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Title: Investigating mitochondrial trafficking with dopaminergic neurons of the nigrostriatal pathway
Authors: Jeyapalan, Nishani
Issue Date: 2020
Publisher: Newcastle University
Abstract: Parkinson’s disease (PD) is an age-related neurodegenerative disorder affecting more than 1% of the population aged over 60 years of age. PD is characterised by the loss of dopaminergic (DAergic) neurons from the substantia nigra pars compacta (SNpc), with mitochondrial dysfunction believed to be a contributor to this degeneration. The finding that complex I deficits can trigger Parkinsonism in the 1980s, has resulted in growing evidence of mitochondrial impairment in PD and ageing. Alongside the finding that SNpc neurons exhibit increased mtDNA deletion levels, these data suggest mitochondrial defects render them highly vulnerable in PD. These large scale mtDNA deletions have also been associated with the DAergic neuronal loss seen in normal ageing. Mitochondria are dynamic organelles, whose distribution is regulated by organelle transport to balance the energy needs of neurons. Axonal mitochondria travel long and short distances and genetic mutations in the machinery which controls these movements have been identified in early onset PD. Fundamental insight into the mitochondrial transport system has arisen from yeast and fly models, the effects however of altered mitochondrial movement on neuronal function still remain unanswered with a mammalian PD model. Hence, this study investigated mitochondrial trafficking within neurons via two disease models. The first involved the optimisation of a method to observe the movements of fluorescently tagged mitochondria within DAergic neurons in ex vivo nigrostriatal brain slices. Young and old mice were studied to understand the effects of age on these movements. Changes in these movements in the presence of PD pathology were studied in human wild type alpha-synuclein expressing mice. The second study utilised induced pluripotent stem cells (IPSCs) to compare modifications in mitochondrial trafficking in SNpc neurons from IPSCs derived from a mitochondrial disease patient harbouring a large scale mtDNA deletion. Mitochondrial movement was first observed within low and high mtDNA deletion cell lines, to ascertain the effect of mitochondrial dysfunction on the movement of these organelles. Following this initial study, the effect of mitochondrial Ca2+ extrusion into the cytoplasm was investigated, alongside how this mediated mitochondrial motility. This study successfully managed to obtain videos of mitochondrial motility, from cell body to synapse, allowing the observation of speed, directionality and membrane potential of mitochondria within neurons of these disease models. These models have collectively provided information on the movements and trafficking of mitochondria in both culture and in a mouse model, presenting a promising method to comprehend the consequences of mitochondrial dysfunction in PD.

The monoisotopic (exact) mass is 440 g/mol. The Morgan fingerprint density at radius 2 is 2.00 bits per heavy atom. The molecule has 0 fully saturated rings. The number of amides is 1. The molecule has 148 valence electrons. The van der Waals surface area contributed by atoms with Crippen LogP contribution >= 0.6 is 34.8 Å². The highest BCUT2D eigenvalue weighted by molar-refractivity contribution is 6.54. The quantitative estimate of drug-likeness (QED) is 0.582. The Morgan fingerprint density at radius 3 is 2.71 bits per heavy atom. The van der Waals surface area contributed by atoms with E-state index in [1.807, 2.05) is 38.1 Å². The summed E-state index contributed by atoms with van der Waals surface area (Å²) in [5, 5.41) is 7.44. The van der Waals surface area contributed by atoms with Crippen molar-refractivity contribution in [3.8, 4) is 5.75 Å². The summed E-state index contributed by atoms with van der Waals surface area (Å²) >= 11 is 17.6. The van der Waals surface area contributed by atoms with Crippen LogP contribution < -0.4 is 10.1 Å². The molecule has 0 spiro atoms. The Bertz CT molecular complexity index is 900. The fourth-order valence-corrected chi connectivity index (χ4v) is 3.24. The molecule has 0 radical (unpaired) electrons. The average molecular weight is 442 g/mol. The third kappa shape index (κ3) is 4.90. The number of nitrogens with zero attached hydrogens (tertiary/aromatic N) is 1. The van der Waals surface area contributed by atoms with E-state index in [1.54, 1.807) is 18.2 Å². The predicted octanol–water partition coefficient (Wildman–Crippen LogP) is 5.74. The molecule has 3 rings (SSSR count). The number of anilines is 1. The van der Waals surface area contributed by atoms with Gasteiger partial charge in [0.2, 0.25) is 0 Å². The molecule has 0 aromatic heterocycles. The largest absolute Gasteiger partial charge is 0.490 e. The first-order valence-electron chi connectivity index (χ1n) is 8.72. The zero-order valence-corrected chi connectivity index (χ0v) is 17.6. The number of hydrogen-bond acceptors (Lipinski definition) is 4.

Description: PhD Thesis
Appears in Collections:Institute of Neuroscience

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